DEATH VALLEY, Calif. — Death Valley isn’t a ideal substitute for Mars — it’s too prohibited here, for starters — though it’s a good place to learn what NASA‘s new Curiosity corsair will be doing once it arrives on a Red Planet in a few months.
The Curiosity rover is fundamentally a outrageous drudge geologist, and Death Valley is a geologist’s dream landscape. Researchers have been entrance here for decades, investigate a desert’s many ancient nonetheless permitted stone layers to provoke out Earth’s formidable and involved history.
One of these researchers is Caltech’s John Grotzinger, who also happens to be a Curiosity mission’s lead scientist. Grotzinger came out to Death Valley Monday and Tuesday (April 30 and May 1) to give a cackle of reporters an inside demeanour during how a 1-ton corsair will go about a business.
A dried substitute for Mars
Curiosity, a centerpiece of NASA’s $2.5 billion Mars Science Laboratory (MSL) mission, launched in Nov and is due to hold down during a Red Planet’s Gale Crater on a night of Aug. 5. The rover’s categorical charge is to consider either a Gale Crater area is, or ever was, able of ancillary microbial life. [Photos: Curiosity's Gale Crater on Mars]
To get during this question, Curiosity will take a accumulation of geological and geochemical measurements with a 10 scholarship instruments. The MSL group will investigate this information in an bid to know a expansion of Gale and Mount Sharp, a puzzling 3-mile-high (5 kilometers) pile rising from a crater’s center.
Such investigator work can be formidable adequate for teams of tellurian scientists here on Earth, so Curiosity has a large plea forward of it, Grotzinger said. But during slightest there are no image tectonics on Mars to chuck a stone layers into a treacherous jumble, as has happened here in Death Valley and many other places on a planet.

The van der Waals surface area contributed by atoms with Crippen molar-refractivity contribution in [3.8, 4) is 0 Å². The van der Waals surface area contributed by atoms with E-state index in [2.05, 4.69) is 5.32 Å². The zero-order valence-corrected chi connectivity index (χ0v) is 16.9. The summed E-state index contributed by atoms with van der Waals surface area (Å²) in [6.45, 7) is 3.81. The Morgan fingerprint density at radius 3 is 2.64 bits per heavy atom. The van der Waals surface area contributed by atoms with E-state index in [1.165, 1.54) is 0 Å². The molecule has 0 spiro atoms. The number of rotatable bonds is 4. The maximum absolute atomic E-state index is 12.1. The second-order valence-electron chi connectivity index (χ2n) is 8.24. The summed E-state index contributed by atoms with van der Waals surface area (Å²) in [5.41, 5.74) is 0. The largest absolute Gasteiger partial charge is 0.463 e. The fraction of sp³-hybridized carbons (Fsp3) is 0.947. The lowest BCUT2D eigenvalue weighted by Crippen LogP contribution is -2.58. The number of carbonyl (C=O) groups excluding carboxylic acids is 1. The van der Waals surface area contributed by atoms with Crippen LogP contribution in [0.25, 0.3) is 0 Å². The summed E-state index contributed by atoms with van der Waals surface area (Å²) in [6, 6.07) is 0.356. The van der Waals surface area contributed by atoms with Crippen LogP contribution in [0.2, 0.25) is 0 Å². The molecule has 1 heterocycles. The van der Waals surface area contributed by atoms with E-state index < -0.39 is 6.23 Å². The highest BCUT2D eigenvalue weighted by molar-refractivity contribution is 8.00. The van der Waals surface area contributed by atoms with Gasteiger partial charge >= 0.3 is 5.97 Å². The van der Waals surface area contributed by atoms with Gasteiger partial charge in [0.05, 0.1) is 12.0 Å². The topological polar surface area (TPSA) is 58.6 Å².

“The cold thing about Gale is, a lot of what we get is only laid out prosaic for us to go study,” Grotzinger said.
On Monday and Tuesday, Grotzinger took a 9 or so reporters with him to several sites via Death Valley. At any stop, he explained a bit some-more of a margin geologist’s craft, deliberating how researchers review rocks to appreciate a story and interplay of opposite layers.
We even attempted a palm during this ourselves. Like Geology 101 students on a margin trip, we bashed a banded stone detached with hammers, complicated a unprotected grains and sketched an outcrop’s stratigraphy in a margin notebooks.
There’s a lot of information dark in those layers, and in those grains. Grotzinger explained that fine-grained stone expected shaped in calmer, deeper water, while large-grained stones are demonstrative of a shallower, some-more violent aqueous environment.
He forked out a rope of stone on a lost towering that noted a range of a Cambrian duration — a time, about 540 million years ago, when macroscopic, multicellular life on Earth exploded into a outrageous accumulation of forms.
And Grotzinger took us to another site, nearby an aged deserted talc mine. Just upslope from a outrageous pile of bleached white rock, he showed us an outcrop bristling with fossilized stromatolites during slightest 1 billion years old.
Stromatolites are structures combined by sticky, sediment-trapping microbial mats. They grow, covering by layer, as a microbes imitate and obstacle some-more silt and dirt. Observing such structures on Mars would be an intriguing though vague pointer of Red Planet life, given abiotic processes also can furnish stromatolite-like objects.
“These are some of a best stromatolites you’ll see in western North America,” Grotzinger said. “If we ever found anything like this with MSL, we would stop and investigate it. And it competence be a unequivocally good place to come behind and do sample-return.”
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